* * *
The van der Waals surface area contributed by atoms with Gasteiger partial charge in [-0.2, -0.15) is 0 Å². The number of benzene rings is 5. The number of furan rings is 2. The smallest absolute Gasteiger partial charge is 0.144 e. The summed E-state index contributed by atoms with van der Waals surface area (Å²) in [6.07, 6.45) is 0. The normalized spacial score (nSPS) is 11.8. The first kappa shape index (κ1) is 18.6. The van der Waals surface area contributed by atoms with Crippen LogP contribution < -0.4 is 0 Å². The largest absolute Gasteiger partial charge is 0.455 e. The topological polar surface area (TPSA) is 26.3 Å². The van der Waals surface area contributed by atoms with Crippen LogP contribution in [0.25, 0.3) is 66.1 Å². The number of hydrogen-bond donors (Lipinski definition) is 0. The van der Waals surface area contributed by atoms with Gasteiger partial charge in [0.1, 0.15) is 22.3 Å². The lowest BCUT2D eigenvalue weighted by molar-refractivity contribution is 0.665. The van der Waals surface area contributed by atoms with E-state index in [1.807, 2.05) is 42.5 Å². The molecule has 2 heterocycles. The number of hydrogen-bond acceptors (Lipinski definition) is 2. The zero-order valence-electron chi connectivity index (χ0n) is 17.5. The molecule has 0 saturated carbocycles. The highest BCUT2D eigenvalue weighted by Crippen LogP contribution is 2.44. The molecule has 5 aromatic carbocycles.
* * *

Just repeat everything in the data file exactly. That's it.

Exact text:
The van der Waals surface area contributed by atoms with Gasteiger partial charge in [-0.2, -0.15) is 0 Å². The number of benzene rings is 5. The number of furan rings is 2. The smallest absolute Gasteiger partial charge is 0.144 e. The summed E-state index contributed by atoms with van der Waals surface area (Å²) in [6.07, 6.45) is 0. The normalized spacial score (nSPS) is 11.8. The first kappa shape index (κ1) is 18.6. The van der Waals surface area contributed by atoms with Crippen LogP contribution < -0.4 is 0 Å². The largest absolute Gasteiger partial charge is 0.455 e. The topological polar surface area (TPSA) is 26.3 Å². The van der Waals surface area contributed by atoms with Crippen LogP contribution in [0.25, 0.3) is 66.1 Å². The number of hydrogen-bond donors (Lipinski definition) is 0. The van der Waals surface area contributed by atoms with Gasteiger partial charge in [0.1, 0.15) is 22.3 Å². The lowest BCUT2D eigenvalue weighted by molar-refractivity contribution is 0.665. The van der Waals surface area contributed by atoms with E-state index in [1.807, 2.05) is 42.5 Å². The molecule has 2 heterocycles. The number of hydrogen-bond acceptors (Lipinski definition) is 2. The zero-order valence-electron chi connectivity index (χ0n) is 17.5. The molecule has 0 saturated carbocycles. The highest BCUT2D eigenvalue weighted by Crippen LogP contribution is 2.44. The molecule has 5 aromatic carbocycles.